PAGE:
Monday, July 11, 2022
It's summer and here is an interesting (if you are an English teacher, that is) video on the frequency of words. The video is long, but the first few minutes is what will grab your attention the most.
Wednesday, June 1, 2022
We are here at the end of the year and I've not updated this blog in a few weeks due to research paper grading and a few life things that just get in the way of other life things. However, I ran across this site full of PowerPoint games that can be fun reviews and give a little variety of the same old online quizzes all the time.
As my students are taking a teacher-made exam today, I was going going to have screenshots of them all posted here for you, but when I got to school this morning, I found that my overpowered IT Internet filter categorizes this as a game site and has it blocked. I will refrain from going on a rant about how I feel about the school Internet filter and my IT department in general, but this pretty much sums it up:
I guess I should be thankful for all the woes that my Zscaler saves me from. Wouldn't want me to get distracted by games, Spotify, or anything of interest on the web.
Anyway, you don't need my screenshots - just check it out for yourselves. These are probably not games you want to use regularly, but work well for an old fashion test review or just something a little different.
If you know of a game dump like this elsewhere, please share it in the comments (even if you are finding this post 5 years after posting)!
Monday, May 2, 2022
I'm looking at the possibility of teaching 11th grade next year, which is American Lit here in NC, and I immediately wanted to teach Maus. I remember liking it very much when I read it last (years and years ago - I'm old), but could not put my hands on a copy here at school. My wife, wonderful person that she is, found vol.1 and vol. 2 and picked them up for me when we were at the beach.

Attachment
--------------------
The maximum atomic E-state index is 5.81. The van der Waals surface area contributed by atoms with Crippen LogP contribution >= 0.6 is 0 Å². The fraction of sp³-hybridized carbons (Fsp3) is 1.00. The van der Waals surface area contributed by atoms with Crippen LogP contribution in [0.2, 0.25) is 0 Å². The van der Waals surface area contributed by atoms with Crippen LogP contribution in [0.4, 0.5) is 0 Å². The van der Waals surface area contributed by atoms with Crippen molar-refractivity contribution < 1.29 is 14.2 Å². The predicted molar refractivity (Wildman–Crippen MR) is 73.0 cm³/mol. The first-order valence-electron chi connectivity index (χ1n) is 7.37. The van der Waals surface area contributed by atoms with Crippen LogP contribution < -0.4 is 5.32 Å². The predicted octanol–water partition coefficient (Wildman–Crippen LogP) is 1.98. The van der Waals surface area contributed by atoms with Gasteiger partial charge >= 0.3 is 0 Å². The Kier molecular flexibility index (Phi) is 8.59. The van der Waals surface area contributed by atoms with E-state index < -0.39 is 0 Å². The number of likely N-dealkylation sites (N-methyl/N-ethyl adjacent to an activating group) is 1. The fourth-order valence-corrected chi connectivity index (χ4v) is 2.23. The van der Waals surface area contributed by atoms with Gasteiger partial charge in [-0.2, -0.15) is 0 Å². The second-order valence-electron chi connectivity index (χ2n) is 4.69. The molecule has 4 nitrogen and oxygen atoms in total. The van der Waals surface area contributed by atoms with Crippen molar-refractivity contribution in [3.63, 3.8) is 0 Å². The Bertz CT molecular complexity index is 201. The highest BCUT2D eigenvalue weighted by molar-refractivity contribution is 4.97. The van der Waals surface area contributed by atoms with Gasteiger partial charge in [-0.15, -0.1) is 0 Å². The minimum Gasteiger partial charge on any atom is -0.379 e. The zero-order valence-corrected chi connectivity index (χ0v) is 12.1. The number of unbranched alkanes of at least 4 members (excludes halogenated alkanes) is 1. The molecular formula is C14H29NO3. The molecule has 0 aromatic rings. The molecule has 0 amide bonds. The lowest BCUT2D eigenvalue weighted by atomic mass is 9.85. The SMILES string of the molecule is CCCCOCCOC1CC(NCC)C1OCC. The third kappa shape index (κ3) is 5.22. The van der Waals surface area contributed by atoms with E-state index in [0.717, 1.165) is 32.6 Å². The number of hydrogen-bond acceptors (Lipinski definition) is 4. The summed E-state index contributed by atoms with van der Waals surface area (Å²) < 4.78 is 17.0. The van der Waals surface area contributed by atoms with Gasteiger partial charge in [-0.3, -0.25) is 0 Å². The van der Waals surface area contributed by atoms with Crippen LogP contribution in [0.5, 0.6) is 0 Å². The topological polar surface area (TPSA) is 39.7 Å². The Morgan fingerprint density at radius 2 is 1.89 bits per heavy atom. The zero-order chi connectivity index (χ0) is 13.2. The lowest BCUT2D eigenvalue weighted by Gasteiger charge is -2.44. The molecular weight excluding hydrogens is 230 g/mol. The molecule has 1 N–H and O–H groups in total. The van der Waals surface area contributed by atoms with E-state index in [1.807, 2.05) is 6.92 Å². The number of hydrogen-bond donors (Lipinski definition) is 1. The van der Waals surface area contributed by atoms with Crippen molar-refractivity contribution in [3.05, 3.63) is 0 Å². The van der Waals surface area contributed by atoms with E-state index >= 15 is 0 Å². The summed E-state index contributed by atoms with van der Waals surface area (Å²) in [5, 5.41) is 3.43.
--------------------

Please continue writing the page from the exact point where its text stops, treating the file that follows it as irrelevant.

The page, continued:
I was excited and even more so when I realized that I had only ever read the first volume. The second volume - WOW! but there is so much on that front that I will save it for another time. Anyway, as I was reading through and trying to find some background information to add to my pool to teach from, I learned there was a quite extensive behind the scenes book done by the author on the whole project called Meta Maus.
It is a large book that has a DVD-R with recordings and stuff too. I immediately went to try and buy it thinking if I was lucky, it might run around $50. Boy was I wrong. Let's try $389.99 on Amazon.com.
I did find some cheaper, but the cheapest English version I could find was around $149, which is too much for me. I tried finding online versions, anything I could to get it affordably, but to no avail until I saw it on a textbook site for $32. I must have gotten the last one, because I was going to put the link here for you, but it no longer exists - however, Amazon is currently selling a used one for $40 that they were not when I was looking the first time.
What is the point? If you have not read Maus yet, DO IT. If you teach Maus and want to get more behind the scenes from the author, then bide you time and keep looking until you find a use copy that is affordable. It is easily worth $40.
And, just because the author mentioned it in Meta Maus, for your viewing pleasure, here is a website that showcases cats that look like Hitler.
If you teach Maus, I would love to talk to you about it. Either reply or shoot me an email at extremeenglishteacher @ gmail.com!
Wednesday, April 27, 2022
Ah! That magical time is upon us (may have already come and gone for you) when all the seniors disappear leaving your classroom lonely and quiet! It's the most wonderful time of the year and my second favorite holiday (right after Free Comic Book Day which is coming soon!).